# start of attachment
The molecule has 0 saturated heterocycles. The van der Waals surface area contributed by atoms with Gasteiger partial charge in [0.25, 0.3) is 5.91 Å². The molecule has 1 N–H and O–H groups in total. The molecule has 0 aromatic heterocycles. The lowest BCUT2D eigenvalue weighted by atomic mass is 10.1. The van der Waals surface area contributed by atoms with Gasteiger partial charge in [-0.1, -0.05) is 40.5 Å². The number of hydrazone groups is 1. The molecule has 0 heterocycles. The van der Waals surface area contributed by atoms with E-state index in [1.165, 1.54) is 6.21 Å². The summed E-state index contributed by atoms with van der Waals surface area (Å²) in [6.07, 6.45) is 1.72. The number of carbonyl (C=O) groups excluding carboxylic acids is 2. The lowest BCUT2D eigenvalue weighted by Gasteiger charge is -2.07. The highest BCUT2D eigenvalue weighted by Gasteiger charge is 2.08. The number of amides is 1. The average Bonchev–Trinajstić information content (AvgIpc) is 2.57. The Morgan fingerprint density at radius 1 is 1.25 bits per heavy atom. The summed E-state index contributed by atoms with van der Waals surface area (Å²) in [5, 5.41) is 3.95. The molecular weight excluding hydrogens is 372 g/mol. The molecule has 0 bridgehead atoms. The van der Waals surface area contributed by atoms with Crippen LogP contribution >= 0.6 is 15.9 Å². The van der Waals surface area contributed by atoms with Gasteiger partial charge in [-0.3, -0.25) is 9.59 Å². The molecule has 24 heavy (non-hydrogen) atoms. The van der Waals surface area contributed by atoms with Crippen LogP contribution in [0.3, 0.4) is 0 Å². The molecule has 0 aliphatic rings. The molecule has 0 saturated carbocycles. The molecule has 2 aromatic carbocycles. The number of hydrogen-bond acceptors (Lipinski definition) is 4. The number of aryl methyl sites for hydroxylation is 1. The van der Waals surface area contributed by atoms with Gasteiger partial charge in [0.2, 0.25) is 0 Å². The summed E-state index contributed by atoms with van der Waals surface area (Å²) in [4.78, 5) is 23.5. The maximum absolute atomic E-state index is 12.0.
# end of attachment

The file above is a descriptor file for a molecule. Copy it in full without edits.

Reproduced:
The molecule has 0 saturated heterocycles. The van der Waals surface area contributed by atoms with Gasteiger partial charge in [0.25, 0.3) is 5.91 Å². The molecule has 1 N–H and O–H groups in total. The molecule has 0 aromatic heterocycles. The lowest BCUT2D eigenvalue weighted by atomic mass is 10.1. The van der Waals surface area contributed by atoms with Gasteiger partial charge in [-0.1, -0.05) is 40.5 Å². The number of hydrazone groups is 1. The molecule has 0 heterocycles. The van der Waals surface area contributed by atoms with E-state index in [1.165, 1.54) is 6.21 Å². The summed E-state index contributed by atoms with van der Waals surface area (Å²) in [6.07, 6.45) is 1.72. The number of carbonyl (C=O) groups excluding carboxylic acids is 2. The lowest BCUT2D eigenvalue weighted by Gasteiger charge is -2.07. The highest BCUT2D eigenvalue weighted by Gasteiger charge is 2.08. The number of amides is 1. The average Bonchev–Trinajstić information content (AvgIpc) is 2.57. The Morgan fingerprint density at radius 1 is 1.25 bits per heavy atom. The summed E-state index contributed by atoms with van der Waals surface area (Å²) in [5, 5.41) is 3.95. The molecular weight excluding hydrogens is 372 g/mol. The molecule has 0 bridgehead atoms. The van der Waals surface area contributed by atoms with Crippen LogP contribution >= 0.6 is 15.9 Å². The van der Waals surface area contributed by atoms with Gasteiger partial charge in [-0.3, -0.25) is 9.59 Å². The molecule has 24 heavy (non-hydrogen) atoms. The van der Waals surface area contributed by atoms with Crippen LogP contribution in [0.3, 0.4) is 0 Å². The molecule has 0 aliphatic rings. The molecule has 0 saturated carbocycles. The molecule has 2 aromatic carbocycles. The number of hydrogen-bond acceptors (Lipinski definition) is 4. The number of aryl methyl sites for hydroxylation is 1. The van der Waals surface area contributed by atoms with Gasteiger partial charge in [0.2, 0.25) is 0 Å². The summed E-state index contributed by atoms with van der Waals surface area (Å²) in [4.78, 5) is 23.5. The maximum absolute atomic E-state index is 12.0.